Good Fences

Our neighbors are having some work done on their yard. In New York, this means getting a jackhammer and prying up the old ’70s-era concrete and putting down Italian paving stones or whatever your favorite overpriced glossy home improvement magazine tells you that you should have in your multimillion-dollar yard. I couldn’t care less, except for the fact that they start at 8 a.m., and, as a freelancer, I consider it my constitutional right to sleep til 9:50 a.m. — i.e., “not quite 10.”

There are two interesting things about the work our neighbors are doing.

1. The workmen start work at 8, but stop at 11. I know this, because I usually take a hard-earned break at 11 to put on pants. They do not, as far as I can tell, start working again afterward. It’s all coffee break, all the time, from then on out. Which means that they have somehow managed to trim things down to a three-hour day, and are therefore geniuses who should be writing bestselling self-help books instead of prying up a yard.

2. Our neighbors have never, so far as I’ve seen, used their yard. We’re in an apartment on the fourth floor, but our landlords are nice, so they let us use the yard for things like smoking cigarettes (Adam), standing on the low walls that surround the flower beds just to see what it would be like to be tall (me), and spying on the neighbors (both of us). From this, we know that the only time they use their yard is when their teenage son goes out back to have a little screaming session, which he does at least twice a week. He only yells one word, and that is “MOOOOOM!” We assume that it’s because she’s tired of his limited conversation and locked him out there, and none of us blame her.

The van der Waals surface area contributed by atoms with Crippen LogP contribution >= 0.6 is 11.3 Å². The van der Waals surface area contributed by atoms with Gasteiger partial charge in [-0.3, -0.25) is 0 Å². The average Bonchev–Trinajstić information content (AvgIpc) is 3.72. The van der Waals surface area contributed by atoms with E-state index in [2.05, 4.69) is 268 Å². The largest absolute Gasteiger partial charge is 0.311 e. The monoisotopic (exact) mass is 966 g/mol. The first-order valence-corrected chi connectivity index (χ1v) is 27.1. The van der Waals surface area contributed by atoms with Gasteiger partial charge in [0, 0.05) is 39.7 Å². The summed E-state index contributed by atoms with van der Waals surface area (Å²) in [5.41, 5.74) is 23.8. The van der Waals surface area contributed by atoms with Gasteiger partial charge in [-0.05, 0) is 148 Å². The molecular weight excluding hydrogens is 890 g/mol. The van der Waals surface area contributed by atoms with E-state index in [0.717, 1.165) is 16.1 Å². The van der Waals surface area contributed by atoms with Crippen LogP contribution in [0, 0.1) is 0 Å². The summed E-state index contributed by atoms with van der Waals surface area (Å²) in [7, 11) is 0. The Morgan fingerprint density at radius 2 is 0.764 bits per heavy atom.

Once I asked Adam if he thought the teenage son had an intellectual or emotional disability, because then I planned to stop making fun of him, and possibly call the authorities to intervene before it got cold and all his yelling expended his body heat and left him frozen in place like Jack Nicholson in “The Shining,” but Adam said he’d spoken to him on the street and he was just surly.

“Which is certainly a disability,” he said. “But not the kind the authorities care about.”

I have developed a limp from all this anxiety, and might actually see if the authorities care about that. Just kidding, I know they don’t. Still, it might be an amusing conversation. We can’t all get by on standing in the yard and screaming among the jackhammers.

Published by Jen Hubley Luckwaldt

I'm a freelance writer and editor.

One thought on “Good Fences

  1. I’m working with intellectually disabled kids from NYC in foster care. You can’t necessarily tell from talking to them (some actually have good verbal/social skills), but if mom is locking him out of the house and he just stands there screaming, he’s probably better off than 99% of the teens out there. Most of them would be running off and smoking pot.

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